During my spring 2011 semester at UW-Milwaukee, with my capstone project on the horizon starting later that year, I knew that I needed to create something that encapsulated what I had learned from both my art & design classes and from my art history classes throughout all of my time in a university environment. On top of that, I also sought out to make something was relevant to both my style and strengths. With this in mind, by mid-April I had settled with a project that met these requirements.
Codenamed “Sencha" this project would include pair together a capstone project for my Bachelor’s of Fine Arts with a research paper for my Art History degree. The BFA section would be a series of posters based on the WPA posters generated as a result of the New Deal Act of 1933 while the Art History section would go into detail on some of those artists that designed and printed actual posters from that era. Although the Art History section would be cancelled, the BFA section would move forward in the summer with studies into the approach and execution to the making of WPA posters. From this background work, on day one of the autumn 2011 semester I was able to hit the ground running.
My most significant class to the success of this project came from taking Digital Printmaking 2, which gave me access to a variety of ways to experiment in creating and printing work for the show in December. Along with this variety of projects came a multitude of different students in fine arts and graphic design that provided input and critique towards the final eight posters.
Prior to printing the large 18×27 inch prints, each of the posters were printed on 13×19 inch matte paper to both present and determine any needed changes. The changes that were made got applied to the template that measured out at 117×40 inches and were printed on a large format printer. The decision to make the final prints through that process was made for multiple reasons. One significant reason is that using a large format printer would be the most readily accessible method of printing. Silkscreen and lithographic printing methods were widely used for the WPA Posters of the 1930s as those were the most accessible methods of that time. Although there were a variety of different printing methods done in my Digital Printmaking class, lithography was in a separate class while a silkscreen printing project had too many conflicts in timing for the December 11th show.
By October 16th, the final name to Sencha was revealed. With the December event titled as Modern WPA At ArtsTech Night: Current Issues; Iconic Views - A Printmaking Exposition by Derek Hansen, the official name for the project would bear the name Modern WPA.
Once the prints were finished being matted and picked up, all eight were precisely spaced out and placed with help from a friend and fellow art student in time for the showing on the evening of December 14th.
At the show, those that walked into the gallery were greeted by both myself and a setting that was different from anything else on display that night. The lighting was dimmer and had a more relaxed tone inside. Questions were answered about how they were made and what went into the process when asked. Some stayed for a couple of moments and carried on while others took their time gazing at the posters. The response was very positive from viewers and really liked the idea of taking a vintage style and applying it to things that are more current. After the showing, the prints were on display for the rest of the week for private showings before being taken down on the morning of December 17th.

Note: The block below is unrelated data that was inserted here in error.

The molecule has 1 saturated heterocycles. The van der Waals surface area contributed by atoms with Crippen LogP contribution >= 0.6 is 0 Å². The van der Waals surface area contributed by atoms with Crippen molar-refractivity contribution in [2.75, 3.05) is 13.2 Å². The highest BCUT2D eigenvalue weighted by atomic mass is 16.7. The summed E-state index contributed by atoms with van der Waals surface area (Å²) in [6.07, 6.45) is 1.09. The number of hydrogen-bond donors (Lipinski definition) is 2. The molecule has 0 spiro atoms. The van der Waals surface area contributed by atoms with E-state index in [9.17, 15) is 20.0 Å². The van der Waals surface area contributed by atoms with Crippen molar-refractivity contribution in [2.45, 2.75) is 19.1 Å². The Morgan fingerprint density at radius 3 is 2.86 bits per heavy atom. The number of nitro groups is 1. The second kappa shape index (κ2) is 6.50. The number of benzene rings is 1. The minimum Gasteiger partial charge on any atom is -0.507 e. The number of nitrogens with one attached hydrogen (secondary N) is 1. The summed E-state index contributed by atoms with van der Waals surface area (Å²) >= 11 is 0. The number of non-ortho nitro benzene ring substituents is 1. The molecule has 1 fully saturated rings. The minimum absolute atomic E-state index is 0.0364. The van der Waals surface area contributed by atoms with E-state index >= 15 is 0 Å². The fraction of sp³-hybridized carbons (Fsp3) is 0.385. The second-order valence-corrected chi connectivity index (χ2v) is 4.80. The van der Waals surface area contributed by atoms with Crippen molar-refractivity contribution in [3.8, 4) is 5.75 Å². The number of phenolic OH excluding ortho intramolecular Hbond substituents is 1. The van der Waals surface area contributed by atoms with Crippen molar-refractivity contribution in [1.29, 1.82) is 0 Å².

With the exception of “Ride the Rails” and “Timeless" posters in Modern WPA followed an approach of using only a few colors. The reason for this not just for aesthetic value, but also to be possible to reproduce through different printmaking methods. For Example, “Solar Garage” was composed in such a way that not only could a simple ink jet print be made, but alcohol gel transfers and silkscreen prints can be made with ease from the choice of using only orange and black. Colors such as white or a background color like on “Eat Local, Be Healthy” are not counted as they either represent or present themselves as the paper color.
For the showing in April at the Milwaukee Art Museum, a selection of prints from the December show would be presented. The three posters that were chosen were Solar Garage, Eat Local Be Healthy, and Change Gears. These three posters would then be presented with an all-new poster named Timeless. Patrons were able to identify with the project from the messages and simplicity of the themes.
Throughout the months of research into the WPA Posters, one reoccurring subject that appeared was that of travel— specifically traveling to national parks and places of nature. With the project coming to a close, the last poster made should reflect something that viewers, specifically those in Wisconsin, can recognize and identify with. Timeless did that by illustrating a scene from Devil’s Lake State Park in Baraboo, Wisconsin. Those that attended MAM After Dark and saw the print enjoyed the simplicity of the style and message.
Modern WPA may have been the largest & most time-consuming project I have ever done. Regardless, it proved that posters to promote and convey messages of civic & public awareness have as much impact as they did then. The stylistic approach that was taken also proved successful by being simple and to the point. Which from observing the look and approach to WPA posters from the 1930s, took that very route to become a truly unique and American style.